This piece is approved to use with clients.
A Macro View - The Unending Brexit Drama
Chart of the Week
- Federal Reserve Chair Jerome Powell testified before Congress during the week and indicated the FOMC would hold rates steady through the end of the year. He expressed confidence that the three rate cuts implemented since July, to the range between 1.50% and 1.75%, would bolster the economy in the face of uncertainty. Mr. Powell cited both the ongoing trade dispute between the US and China and a global economic slowdown as the primary headwinds to the US economy.
- Retail sales rose 0.3% during October, adjusted for seasonality, as the US consumer remains a driving force in the economy. The increase in spending is a welcome reversal from September, when consumer spending dropped 0.3%. Retail sales were up 3.1% through the first ten months of the year compared with a year earlier. Retail sales have held up well in the US despite continued uncertainty from global trade tensions and a slowdown in the manufacturing sector.
- Major economies from around the globe showed weakness recently. In China, growth slowed further in October as the trade war with the US started to bite. Consumer spending and manufacturing in the country slowed during the month. Meanwhile, the Japanese economy slowed significantly in the third quarter, expanding at a rate of just 0.2%, compared with a 1.8% expansion in the previous quarter. Germany narrowly avoided a recession, as it recorded a 0.3% expansion during the third quarter, after a 1.0% contraction in the prior quarter.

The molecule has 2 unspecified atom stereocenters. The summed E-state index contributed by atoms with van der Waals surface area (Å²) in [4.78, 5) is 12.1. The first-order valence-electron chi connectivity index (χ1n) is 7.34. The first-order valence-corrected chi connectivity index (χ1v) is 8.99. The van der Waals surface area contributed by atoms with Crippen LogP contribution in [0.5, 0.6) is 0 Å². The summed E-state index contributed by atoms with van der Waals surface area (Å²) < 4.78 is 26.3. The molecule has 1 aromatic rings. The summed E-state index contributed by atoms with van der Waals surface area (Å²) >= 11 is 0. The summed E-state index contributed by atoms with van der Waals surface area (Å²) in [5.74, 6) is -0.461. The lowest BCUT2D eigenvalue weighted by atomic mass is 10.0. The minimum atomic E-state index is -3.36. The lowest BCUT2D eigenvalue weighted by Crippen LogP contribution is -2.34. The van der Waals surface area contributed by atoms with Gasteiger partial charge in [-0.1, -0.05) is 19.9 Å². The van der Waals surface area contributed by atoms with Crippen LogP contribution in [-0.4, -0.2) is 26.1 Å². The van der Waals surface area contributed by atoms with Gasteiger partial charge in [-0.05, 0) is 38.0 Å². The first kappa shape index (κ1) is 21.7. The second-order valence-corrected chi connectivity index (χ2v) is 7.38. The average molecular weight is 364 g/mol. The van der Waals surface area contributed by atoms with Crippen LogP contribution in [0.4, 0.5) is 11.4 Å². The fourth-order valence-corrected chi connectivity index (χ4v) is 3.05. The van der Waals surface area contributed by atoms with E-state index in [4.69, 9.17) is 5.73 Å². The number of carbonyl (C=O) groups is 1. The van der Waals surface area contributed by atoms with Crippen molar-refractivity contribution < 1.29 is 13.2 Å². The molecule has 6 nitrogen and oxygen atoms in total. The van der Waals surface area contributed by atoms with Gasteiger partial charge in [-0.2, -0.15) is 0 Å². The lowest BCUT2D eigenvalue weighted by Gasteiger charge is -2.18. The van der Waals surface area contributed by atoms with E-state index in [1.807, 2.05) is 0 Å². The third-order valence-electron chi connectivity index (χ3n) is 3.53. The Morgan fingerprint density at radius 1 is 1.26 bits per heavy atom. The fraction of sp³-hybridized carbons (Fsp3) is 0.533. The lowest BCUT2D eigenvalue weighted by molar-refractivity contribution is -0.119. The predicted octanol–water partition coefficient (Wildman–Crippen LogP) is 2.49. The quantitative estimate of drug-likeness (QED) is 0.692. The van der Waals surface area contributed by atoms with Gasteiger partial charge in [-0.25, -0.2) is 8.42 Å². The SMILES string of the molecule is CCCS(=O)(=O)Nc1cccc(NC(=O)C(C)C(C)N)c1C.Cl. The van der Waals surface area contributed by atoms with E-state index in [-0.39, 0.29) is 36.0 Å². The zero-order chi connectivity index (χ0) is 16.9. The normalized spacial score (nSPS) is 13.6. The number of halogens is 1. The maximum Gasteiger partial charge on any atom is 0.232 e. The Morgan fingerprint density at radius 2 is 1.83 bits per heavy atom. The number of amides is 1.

- Stocks in the US were up slightly for the week. Large cap stocks outperformed their small cap counterparts. Meanwhile, value stocks underperformed growth stocks.
- Short-dated Treasury yields (six months and shorter) fell slightly during the week, while longer–dated Treasury yields fell. Treasurys dated from five to 30 years fell around 10 basis points, leading to a flattening of the yield curve.
- Developed markets stocks also saw slight weakness during the week and underperformed US stocks. Growth stocks outperformed value stocks in developed markets. Emerging markets stocks fell, declining by 2% during the week.
- Volatility was up in markets, as measured by the VIX, which increased more than 7% during the week.
- Commodity prices were largely lower for the week, led by crude oil, as OPEC indicated it was planning to maintain curbs on crude output throughout next year but would hold off on more aggressive cuts.
This report is available as a PDF. To read the full report click the button above to open the report.